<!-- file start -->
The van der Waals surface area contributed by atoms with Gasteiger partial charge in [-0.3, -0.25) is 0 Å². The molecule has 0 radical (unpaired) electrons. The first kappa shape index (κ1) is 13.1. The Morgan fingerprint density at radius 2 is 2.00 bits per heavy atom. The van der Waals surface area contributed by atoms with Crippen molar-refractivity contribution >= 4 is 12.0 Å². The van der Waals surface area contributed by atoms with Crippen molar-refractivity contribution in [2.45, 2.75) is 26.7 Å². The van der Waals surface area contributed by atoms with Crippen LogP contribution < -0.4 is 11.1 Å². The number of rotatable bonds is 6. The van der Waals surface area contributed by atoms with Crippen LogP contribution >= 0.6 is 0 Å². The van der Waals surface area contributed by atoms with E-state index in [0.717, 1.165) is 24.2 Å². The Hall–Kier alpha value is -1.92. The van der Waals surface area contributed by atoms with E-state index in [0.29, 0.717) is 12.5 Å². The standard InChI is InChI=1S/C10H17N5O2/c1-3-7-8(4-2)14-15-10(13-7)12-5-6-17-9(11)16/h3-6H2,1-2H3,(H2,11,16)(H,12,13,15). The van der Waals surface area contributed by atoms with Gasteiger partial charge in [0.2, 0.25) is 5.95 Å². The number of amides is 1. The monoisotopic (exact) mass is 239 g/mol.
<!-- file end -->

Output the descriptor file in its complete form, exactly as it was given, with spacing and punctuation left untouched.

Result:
The van der Waals surface area contributed by atoms with Gasteiger partial charge in [-0.3, -0.25) is 0 Å². The molecule has 0 radical (unpaired) electrons. The first kappa shape index (κ1) is 13.1. The Morgan fingerprint density at radius 2 is 2.00 bits per heavy atom. The van der Waals surface area contributed by atoms with Crippen molar-refractivity contribution >= 4 is 12.0 Å². The van der Waals surface area contributed by atoms with Crippen molar-refractivity contribution in [2.45, 2.75) is 26.7 Å². The van der Waals surface area contributed by atoms with Crippen LogP contribution < -0.4 is 11.1 Å². The number of rotatable bonds is 6. The van der Waals surface area contributed by atoms with Crippen LogP contribution >= 0.6 is 0 Å². The van der Waals surface area contributed by atoms with E-state index in [0.717, 1.165) is 24.2 Å². The Hall–Kier alpha value is -1.92. The van der Waals surface area contributed by atoms with E-state index in [0.29, 0.717) is 12.5 Å². The standard InChI is InChI=1S/C10H17N5O2/c1-3-7-8(4-2)14-15-10(13-7)12-5-6-17-9(11)16/h3-6H2,1-2H3,(H2,11,16)(H,12,13,15). The van der Waals surface area contributed by atoms with Gasteiger partial charge in [0.2, 0.25) is 5.95 Å². The number of amides is 1. The monoisotopic (exact) mass is 239 g/mol.